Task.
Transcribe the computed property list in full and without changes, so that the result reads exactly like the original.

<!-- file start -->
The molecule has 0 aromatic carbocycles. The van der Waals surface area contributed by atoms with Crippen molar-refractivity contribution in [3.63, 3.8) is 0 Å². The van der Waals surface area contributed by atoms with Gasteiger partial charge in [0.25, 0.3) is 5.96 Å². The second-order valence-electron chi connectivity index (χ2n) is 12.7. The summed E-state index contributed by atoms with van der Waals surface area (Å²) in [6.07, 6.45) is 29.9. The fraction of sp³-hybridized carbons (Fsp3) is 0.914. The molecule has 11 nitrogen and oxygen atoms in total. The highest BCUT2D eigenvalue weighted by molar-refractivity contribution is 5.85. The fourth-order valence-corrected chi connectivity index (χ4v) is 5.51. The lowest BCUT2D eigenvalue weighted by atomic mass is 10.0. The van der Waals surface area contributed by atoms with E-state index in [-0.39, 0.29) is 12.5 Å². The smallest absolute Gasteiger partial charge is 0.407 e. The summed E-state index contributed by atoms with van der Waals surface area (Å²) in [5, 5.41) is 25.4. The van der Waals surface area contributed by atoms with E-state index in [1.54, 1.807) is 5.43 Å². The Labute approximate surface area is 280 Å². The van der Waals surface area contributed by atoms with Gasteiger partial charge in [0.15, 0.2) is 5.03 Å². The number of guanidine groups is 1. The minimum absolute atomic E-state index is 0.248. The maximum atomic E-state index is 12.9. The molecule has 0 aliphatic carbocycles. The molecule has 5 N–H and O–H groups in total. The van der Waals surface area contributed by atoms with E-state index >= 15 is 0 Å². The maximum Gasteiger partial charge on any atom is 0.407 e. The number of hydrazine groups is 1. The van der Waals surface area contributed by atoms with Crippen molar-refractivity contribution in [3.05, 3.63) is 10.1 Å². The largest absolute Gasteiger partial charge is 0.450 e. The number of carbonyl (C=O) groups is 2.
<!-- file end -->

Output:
The molecule has 0 aromatic carbocycles. The van der Waals surface area contributed by atoms with Crippen molar-refractivity contribution in [3.63, 3.8) is 0 Å². The van der Waals surface area contributed by atoms with Gasteiger partial charge in [0.25, 0.3) is 5.96 Å². The second-order valence-electron chi connectivity index (χ2n) is 12.7. The summed E-state index contributed by atoms with van der Waals surface area (Å²) in [6.07, 6.45) is 29.9. The fraction of sp³-hybridized carbons (Fsp3) is 0.914. The molecule has 11 nitrogen and oxygen atoms in total. The highest BCUT2D eigenvalue weighted by molar-refractivity contribution is 5.85. The fourth-order valence-corrected chi connectivity index (χ4v) is 5.51. The lowest BCUT2D eigenvalue weighted by atomic mass is 10.0. The van der Waals surface area contributed by atoms with E-state index in [-0.39, 0.29) is 12.5 Å². The smallest absolute Gasteiger partial charge is 0.407 e. The summed E-state index contributed by atoms with van der Waals surface area (Å²) in [5, 5.41) is 25.4. The van der Waals surface area contributed by atoms with E-state index in [1.54, 1.807) is 5.43 Å². The Labute approximate surface area is 280 Å². The van der Waals surface area contributed by atoms with Gasteiger partial charge in [0.15, 0.2) is 5.03 Å². The number of guanidine groups is 1. The minimum absolute atomic E-state index is 0.248. The maximum atomic E-state index is 12.9. The molecule has 0 aliphatic carbocycles. The molecule has 5 N–H and O–H groups in total. The van der Waals surface area contributed by atoms with E-state index >= 15 is 0 Å². The maximum Gasteiger partial charge on any atom is 0.407 e. The number of hydrazine groups is 1. The van der Waals surface area contributed by atoms with Crippen molar-refractivity contribution in [3.05, 3.63) is 10.1 Å². The largest absolute Gasteiger partial charge is 0.450 e. The number of carbonyl (C=O) groups is 2.